Velasquez said he put down the chicken and reached into his back pocket, as if he was getting out his wallet. But he pulled out a gun and shot Collins, first in the chest, and then kept firing until he ran out of bullets. The two men exchanged gunfire, Velasquez said.

In the days after the shooting, Velasquez told several people, including DeBerry’s brother, about the events. They urged him to come forward and tell the police what happened. But Velasquez said he didn’t because he was afraid of the consequences.

After Velasquez made his statement, DeBerry filed a motion to vacate his conviction. During an evidentiary hearing in 2003, Velasquez testified about the events. But the Kings County Supreme Court denied DeBerry’s motion on June 22, 2004. In the ruling, the court said that Velasquez was untruthful in his testimony that he and DeBerry were only acquaintances. In fact, they were both members of a subset of the Bloods gang. More important, the ruling said that Velasquez’s account deviated too widely from Collins’s testimony. In order for Velasquez to be believed, the court said, “Collins could not have been merely mistaken as to the identity of the perpetrator, but would have to [have been] lying about the whole occurrence.”

Collins recanted his testimony in 2018. He said: “My multiple identifications of DeBerry were false. On each occasion, the identification was the result not of a sincere and honest recollection on my part but rather the result of suggestions to me by a female detective involved in the case, whose name I recall being ‘Tufo.’ On multiple occasions, Detective Tufo suggested that I identify DeBerry as the shooter with promises and threats. The way this happened never sat right with me through the years.”

In his affidavit, Collins corroborated much of Velasquez’s account, including the scene at the chicken restaurant and the botched robbery attempt at Smurf Village.

But the statement also included new evidence on the investigation into the shooting and Tufo’s efforts to get Collins to identify DeBerry. Collins said that Tufo threatened him with arrest on a gun charge based on a weapon found at the shooting. “She told me that I had to cooperate with her and that if I did not, I would get time on the gun.”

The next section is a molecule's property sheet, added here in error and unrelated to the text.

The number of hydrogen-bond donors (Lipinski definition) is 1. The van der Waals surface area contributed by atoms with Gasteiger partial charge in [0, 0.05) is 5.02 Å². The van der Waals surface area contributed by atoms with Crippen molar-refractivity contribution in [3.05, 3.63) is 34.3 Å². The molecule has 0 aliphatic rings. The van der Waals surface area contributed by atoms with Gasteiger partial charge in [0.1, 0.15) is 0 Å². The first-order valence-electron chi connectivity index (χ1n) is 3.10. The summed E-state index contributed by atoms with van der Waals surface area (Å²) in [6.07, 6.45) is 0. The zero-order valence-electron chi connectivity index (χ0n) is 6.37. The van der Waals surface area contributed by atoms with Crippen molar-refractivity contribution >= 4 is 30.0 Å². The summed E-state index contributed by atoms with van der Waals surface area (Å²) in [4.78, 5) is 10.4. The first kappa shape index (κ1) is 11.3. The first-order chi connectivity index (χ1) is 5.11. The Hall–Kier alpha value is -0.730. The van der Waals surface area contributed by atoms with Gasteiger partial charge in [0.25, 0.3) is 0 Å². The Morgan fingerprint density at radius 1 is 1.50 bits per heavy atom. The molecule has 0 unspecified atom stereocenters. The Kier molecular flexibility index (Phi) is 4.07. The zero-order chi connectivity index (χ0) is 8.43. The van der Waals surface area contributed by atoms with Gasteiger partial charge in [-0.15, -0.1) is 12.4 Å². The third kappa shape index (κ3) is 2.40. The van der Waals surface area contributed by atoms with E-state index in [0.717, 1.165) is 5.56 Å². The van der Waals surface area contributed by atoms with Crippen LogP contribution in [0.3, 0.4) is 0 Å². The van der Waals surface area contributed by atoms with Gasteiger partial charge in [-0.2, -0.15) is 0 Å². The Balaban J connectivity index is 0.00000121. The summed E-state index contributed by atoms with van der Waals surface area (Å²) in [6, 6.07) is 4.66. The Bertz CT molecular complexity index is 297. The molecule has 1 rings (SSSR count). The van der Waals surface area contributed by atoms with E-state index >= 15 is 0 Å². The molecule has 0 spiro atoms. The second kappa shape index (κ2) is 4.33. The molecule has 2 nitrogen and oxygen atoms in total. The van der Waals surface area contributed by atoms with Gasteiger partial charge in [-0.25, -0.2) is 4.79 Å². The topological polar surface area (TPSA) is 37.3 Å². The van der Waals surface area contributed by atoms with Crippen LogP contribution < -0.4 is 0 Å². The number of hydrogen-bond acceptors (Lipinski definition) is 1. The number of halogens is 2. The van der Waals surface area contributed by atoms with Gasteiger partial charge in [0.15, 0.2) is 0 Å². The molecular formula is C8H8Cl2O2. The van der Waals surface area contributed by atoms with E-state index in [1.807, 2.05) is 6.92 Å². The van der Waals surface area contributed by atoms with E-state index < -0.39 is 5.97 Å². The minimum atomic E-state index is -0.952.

He said that while he didn’t know who shot him, “Detective Tufo convinced me he was the shooter and so I went along with her.” Early in the investigation, Collins said, Tufo pointed to DeBerry while Collins was looking at a photo array and said something to the effect: “What about him? This is the guy that shot you.”

DeBerry was now represented pro bono by Samuel Hershey and other attorneys at White & Case. In a motion for a new trial filed in 2019, the attorneys argued that Collins’s recantation lined up with Velasquez’s account and showed that DeBerry was not involved in the shooting. In addition, they said that there was inadequate disclosure at trial of the assistance Collins received in his other criminal cases or of the tactics that Collins said Tufo used to encourage him to choose DeBerry from the initial photo array.

After an evidentiary hearing, Judge Lawrence Knipel vacated DeBerry’s conviction on June 16, 2020. He rejected DeBerry’s assertion of disclosure violations by police and prosecutors, noting that at least one court document disclosed to the defense mentioned Collins’s bench warrants and that DeBerry’s counsel could have asked whether Tufo was involved in the dismissals of those charges. Knipel also said that Collins’s testimony at the evidentiary hearing about Tufo’s conduct was inconsistent and unconvincing.

But, Knipel wrote, the substantial and detailed overlap between Velasquez’s account and Collins’s recantation was powerful evidence of a wrongful conviction.

“It is this consistency that convinces this court by clear and convincing evidence that Collins lied at trial when he identified DeBerry,” Knipel wrote. “While his reason for lying at trial remains unclear, the fact that he did so has at this point become manifest.”

DeBerry was released from prison on June 22, 2020. His charges were dismissed on July 27, 2020.

“My life is so bittersweet,” DeBerry told the New York Post. His daughter was 3 months old when he went to prison, and now she is in college. “I believed in the system, I just knew I would not go to prison for this, and it failed me.”

In February 2021, DeBerry filed a claim for compensation in the New York Court of Claims. In September 2021, he filed a federal lawsuit against the city and several police officers involved in his wrongful conviction.

– Ken Otterbourg

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Posting Date: 8/20/2020
Last Updated: 9/17/2021
State:New York
Most Serious Crime:Robbery
Additional Convictions:Assault
Reported Crime Date:1999
Sentence:25 to Life
Age at the date of reported crime:23
Contributing Factors:Perjury or False Accusation, Official Misconduct, Inadequate Legal Defense
Did DNA evidence contribute to the exoneration?:No